Cleft lip repair is essential to restoring physiologic function and ensuring social and psychological well-being in children with orofacial clefts. It is important to critically study various techniques to understand the elements of the lip and nasal repair that contribute to favorable results. Here, we use eye-tracking technology to evaluate how viewers analyze images of cleft lips repaired by the Fisher, Millard, or Mohler techniques.
Thirty viewers were shown 5 images without deformity and 5 images each of unilateral cleft lips repaired by the Fisher, Millard, or Mohler techniques. Viewers assessed the esthetic quality of images on a Likert scale while eye-tracking technology analyzed their gaze patterns.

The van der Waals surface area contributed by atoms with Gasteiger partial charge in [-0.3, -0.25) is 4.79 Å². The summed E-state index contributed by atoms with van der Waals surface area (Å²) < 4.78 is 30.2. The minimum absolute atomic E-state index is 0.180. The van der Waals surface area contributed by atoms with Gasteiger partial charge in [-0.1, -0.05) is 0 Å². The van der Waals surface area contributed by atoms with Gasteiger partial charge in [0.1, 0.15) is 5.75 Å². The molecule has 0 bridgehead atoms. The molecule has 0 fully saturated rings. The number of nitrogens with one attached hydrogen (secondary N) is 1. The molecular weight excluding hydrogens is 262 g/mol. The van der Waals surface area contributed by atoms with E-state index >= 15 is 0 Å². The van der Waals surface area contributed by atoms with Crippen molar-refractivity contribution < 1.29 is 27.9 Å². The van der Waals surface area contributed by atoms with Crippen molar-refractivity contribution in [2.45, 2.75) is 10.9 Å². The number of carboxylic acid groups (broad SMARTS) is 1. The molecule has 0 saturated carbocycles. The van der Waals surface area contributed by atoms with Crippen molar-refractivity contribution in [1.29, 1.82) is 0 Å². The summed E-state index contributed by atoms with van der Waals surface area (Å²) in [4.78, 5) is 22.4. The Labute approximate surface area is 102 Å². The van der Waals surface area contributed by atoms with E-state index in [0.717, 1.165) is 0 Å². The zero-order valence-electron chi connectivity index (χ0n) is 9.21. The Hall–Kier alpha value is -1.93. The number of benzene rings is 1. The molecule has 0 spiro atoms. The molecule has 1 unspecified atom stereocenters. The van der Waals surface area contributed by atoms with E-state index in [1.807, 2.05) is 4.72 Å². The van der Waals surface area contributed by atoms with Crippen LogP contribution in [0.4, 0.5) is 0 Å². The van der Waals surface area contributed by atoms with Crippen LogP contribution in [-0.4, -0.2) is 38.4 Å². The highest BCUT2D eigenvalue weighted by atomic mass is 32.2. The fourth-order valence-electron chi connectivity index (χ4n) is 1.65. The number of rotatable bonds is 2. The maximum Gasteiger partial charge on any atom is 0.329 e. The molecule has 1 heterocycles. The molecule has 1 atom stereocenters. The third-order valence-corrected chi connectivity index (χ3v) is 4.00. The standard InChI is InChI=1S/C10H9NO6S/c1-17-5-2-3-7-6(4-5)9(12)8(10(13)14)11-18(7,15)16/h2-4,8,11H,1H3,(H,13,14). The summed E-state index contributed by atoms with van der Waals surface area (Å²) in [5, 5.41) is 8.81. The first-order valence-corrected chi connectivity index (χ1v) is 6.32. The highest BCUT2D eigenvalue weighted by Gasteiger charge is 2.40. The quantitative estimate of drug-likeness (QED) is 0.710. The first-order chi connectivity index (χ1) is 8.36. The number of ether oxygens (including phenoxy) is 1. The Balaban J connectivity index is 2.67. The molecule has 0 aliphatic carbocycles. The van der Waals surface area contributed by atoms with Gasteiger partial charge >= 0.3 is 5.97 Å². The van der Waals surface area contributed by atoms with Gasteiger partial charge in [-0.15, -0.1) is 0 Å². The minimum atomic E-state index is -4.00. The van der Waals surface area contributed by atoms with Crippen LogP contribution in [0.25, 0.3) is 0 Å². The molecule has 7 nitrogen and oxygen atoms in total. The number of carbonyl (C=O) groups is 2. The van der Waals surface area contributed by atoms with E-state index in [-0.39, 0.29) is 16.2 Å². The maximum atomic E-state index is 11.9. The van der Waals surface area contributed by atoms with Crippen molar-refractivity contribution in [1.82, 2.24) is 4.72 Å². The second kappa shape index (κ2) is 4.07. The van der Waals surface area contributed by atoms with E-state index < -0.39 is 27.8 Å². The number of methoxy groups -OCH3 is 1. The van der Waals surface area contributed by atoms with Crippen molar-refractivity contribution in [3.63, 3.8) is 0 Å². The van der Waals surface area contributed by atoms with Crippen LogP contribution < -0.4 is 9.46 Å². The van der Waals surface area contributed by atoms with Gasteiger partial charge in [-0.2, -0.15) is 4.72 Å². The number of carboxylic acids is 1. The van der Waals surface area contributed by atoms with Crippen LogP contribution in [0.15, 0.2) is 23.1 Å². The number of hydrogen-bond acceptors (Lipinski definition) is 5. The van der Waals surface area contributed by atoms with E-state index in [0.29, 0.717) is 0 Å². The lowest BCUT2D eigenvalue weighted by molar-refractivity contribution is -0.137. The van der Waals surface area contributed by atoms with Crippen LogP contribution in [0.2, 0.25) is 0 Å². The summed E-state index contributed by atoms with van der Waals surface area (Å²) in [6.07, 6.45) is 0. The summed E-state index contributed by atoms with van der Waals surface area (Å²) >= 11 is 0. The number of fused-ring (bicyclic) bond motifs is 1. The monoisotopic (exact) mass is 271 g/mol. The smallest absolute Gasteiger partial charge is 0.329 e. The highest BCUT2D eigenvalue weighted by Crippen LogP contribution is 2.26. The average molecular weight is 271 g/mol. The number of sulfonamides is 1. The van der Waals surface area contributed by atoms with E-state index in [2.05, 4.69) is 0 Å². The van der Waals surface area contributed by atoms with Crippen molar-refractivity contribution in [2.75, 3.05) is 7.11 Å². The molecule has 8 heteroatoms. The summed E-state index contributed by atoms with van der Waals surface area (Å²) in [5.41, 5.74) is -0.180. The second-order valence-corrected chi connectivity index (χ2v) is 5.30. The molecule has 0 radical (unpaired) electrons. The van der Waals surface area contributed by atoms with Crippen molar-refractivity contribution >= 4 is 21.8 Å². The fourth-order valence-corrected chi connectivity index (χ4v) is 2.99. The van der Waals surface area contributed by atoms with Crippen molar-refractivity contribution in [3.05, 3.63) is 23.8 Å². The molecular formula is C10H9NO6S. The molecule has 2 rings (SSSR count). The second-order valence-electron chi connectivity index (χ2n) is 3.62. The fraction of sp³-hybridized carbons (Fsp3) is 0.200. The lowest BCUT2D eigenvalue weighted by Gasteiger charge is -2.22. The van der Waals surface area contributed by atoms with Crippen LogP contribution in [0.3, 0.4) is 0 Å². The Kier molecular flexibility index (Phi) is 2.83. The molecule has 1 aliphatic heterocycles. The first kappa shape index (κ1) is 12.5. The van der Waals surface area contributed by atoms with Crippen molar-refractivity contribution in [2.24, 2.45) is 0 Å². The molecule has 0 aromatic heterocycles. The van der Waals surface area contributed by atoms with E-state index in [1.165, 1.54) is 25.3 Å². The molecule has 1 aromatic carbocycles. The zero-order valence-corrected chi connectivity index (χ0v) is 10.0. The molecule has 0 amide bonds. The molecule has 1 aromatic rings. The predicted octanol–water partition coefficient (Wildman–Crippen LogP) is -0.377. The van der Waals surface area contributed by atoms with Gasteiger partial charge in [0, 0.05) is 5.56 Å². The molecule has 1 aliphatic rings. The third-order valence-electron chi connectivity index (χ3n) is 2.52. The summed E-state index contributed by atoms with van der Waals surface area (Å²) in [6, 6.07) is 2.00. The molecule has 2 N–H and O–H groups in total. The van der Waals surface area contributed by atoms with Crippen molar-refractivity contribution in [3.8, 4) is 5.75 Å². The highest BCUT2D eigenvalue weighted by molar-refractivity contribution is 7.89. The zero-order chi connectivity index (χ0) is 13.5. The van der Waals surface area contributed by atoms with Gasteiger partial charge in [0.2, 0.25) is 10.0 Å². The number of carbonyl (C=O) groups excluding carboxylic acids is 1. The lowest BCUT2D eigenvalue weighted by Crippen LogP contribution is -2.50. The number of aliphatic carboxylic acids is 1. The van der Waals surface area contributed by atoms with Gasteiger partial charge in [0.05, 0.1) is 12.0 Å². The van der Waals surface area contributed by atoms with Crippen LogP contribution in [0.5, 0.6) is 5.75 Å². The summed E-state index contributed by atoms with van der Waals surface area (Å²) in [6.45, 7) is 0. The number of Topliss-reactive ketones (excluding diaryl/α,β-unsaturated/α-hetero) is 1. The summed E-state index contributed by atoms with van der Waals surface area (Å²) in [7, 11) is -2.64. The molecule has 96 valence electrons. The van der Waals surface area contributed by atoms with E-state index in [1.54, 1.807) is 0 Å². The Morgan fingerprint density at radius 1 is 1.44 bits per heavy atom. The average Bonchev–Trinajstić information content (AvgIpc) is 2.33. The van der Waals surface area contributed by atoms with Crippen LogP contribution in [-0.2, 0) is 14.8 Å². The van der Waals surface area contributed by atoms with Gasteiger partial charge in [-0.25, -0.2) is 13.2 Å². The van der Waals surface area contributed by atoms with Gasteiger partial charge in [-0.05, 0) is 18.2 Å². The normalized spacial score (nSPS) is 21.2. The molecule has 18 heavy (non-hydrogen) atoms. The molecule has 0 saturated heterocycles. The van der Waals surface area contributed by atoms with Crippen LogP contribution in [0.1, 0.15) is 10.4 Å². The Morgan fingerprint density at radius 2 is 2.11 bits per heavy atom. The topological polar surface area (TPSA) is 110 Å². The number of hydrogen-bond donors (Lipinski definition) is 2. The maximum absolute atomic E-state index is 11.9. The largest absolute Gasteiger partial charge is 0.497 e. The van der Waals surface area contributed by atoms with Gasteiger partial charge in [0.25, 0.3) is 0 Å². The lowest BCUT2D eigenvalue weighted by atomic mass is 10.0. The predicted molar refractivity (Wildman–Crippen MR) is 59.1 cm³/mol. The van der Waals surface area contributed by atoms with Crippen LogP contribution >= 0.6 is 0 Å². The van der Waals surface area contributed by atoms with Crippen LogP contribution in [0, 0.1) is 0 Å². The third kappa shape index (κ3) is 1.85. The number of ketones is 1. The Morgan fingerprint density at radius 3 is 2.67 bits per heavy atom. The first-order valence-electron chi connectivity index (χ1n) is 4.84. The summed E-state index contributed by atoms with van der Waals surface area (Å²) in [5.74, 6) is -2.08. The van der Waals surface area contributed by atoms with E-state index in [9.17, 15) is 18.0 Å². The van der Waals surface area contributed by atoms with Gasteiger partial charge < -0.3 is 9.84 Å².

Of the 3 repair techniques, viewers found Fisher repairs most esthetically pleasing (mean ± standard error, 6.91 ± 0.13). Mohler repairs were next most attractive at (6.47 ± 0.13), followed by Millard repairs at (5.60 ± 0.14). The proportion of time spent in fixed gaze on the nose and upper lip was greatest for Millard repairs (58.3% ± 0.4%) and least for Fisher repairs (51.9% ± 0.5%). Viewers fixated most frequently on the nose and upper lip in Millard repairs (83.2% ± 0.5%) and least frequently in Fisher repairs (75.3% ± 0.5%). When examining the Millard compared with Fisher and Mohler repairs, viewers spent more time and fixations on the ipsilateral lip, nose, and repair scar than on the contralateral lip.
The esthetics of the Fisher repair appear to be favored as measured by Likert scores and gaze data. Eye-tracking technology may be a useful tool to assess outcomes in plastic surgery.